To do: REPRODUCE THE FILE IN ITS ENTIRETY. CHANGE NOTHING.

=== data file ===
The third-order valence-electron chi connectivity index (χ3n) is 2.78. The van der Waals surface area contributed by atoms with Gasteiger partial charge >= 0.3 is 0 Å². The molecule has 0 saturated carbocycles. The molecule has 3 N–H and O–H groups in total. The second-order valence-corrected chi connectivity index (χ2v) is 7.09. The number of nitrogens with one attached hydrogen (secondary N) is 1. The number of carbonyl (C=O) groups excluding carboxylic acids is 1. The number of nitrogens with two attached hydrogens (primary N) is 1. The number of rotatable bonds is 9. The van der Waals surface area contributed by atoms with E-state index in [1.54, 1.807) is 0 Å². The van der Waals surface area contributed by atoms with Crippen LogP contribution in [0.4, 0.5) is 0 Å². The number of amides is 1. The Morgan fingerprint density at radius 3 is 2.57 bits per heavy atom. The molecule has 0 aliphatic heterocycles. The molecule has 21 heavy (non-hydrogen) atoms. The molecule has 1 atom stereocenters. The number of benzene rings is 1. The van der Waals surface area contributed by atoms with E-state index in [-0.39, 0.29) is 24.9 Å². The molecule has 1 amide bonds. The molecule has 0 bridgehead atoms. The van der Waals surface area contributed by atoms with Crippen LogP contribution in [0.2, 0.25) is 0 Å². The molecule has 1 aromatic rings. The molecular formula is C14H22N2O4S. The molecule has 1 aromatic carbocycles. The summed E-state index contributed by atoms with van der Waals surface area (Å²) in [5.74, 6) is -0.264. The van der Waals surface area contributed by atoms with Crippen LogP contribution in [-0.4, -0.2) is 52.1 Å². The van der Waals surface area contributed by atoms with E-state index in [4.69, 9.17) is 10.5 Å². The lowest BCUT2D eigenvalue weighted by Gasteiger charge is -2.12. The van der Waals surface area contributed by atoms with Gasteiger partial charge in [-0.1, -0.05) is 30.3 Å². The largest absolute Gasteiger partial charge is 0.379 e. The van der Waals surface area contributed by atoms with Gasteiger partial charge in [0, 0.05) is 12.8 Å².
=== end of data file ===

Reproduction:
The third-order valence-electron chi connectivity index (χ3n) is 2.78. The van der Waals surface area contributed by atoms with Gasteiger partial charge >= 0.3 is 0 Å². The molecule has 0 saturated carbocycles. The molecule has 3 N–H and O–H groups in total. The second-order valence-corrected chi connectivity index (χ2v) is 7.09. The number of nitrogens with one attached hydrogen (secondary N) is 1. The number of carbonyl (C=O) groups excluding carboxylic acids is 1. The number of nitrogens with two attached hydrogens (primary N) is 1. The number of rotatable bonds is 9. The van der Waals surface area contributed by atoms with E-state index in [1.54, 1.807) is 0 Å². The van der Waals surface area contributed by atoms with Crippen LogP contribution in [0.4, 0.5) is 0 Å². The number of amides is 1. The Morgan fingerprint density at radius 3 is 2.57 bits per heavy atom. The molecule has 0 aliphatic heterocycles. The molecule has 21 heavy (non-hydrogen) atoms. The molecule has 1 atom stereocenters. The number of benzene rings is 1. The van der Waals surface area contributed by atoms with E-state index in [-0.39, 0.29) is 24.9 Å². The molecule has 1 amide bonds. The molecule has 0 bridgehead atoms. The van der Waals surface area contributed by atoms with Crippen LogP contribution in [0.2, 0.25) is 0 Å². The molecule has 1 aromatic rings. The molecular formula is C14H22N2O4S. The molecule has 1 aromatic carbocycles. The summed E-state index contributed by atoms with van der Waals surface area (Å²) in [5.74, 6) is -0.264. The van der Waals surface area contributed by atoms with Crippen LogP contribution in [-0.4, -0.2) is 52.1 Å². The van der Waals surface area contributed by atoms with E-state index in [4.69, 9.17) is 10.5 Å². The lowest BCUT2D eigenvalue weighted by Gasteiger charge is -2.12. The van der Waals surface area contributed by atoms with Gasteiger partial charge in [-0.1, -0.05) is 30.3 Å². The largest absolute Gasteiger partial charge is 0.379 e. The van der Waals surface area contributed by atoms with Gasteiger partial charge in [0, 0.05) is 12.8 Å².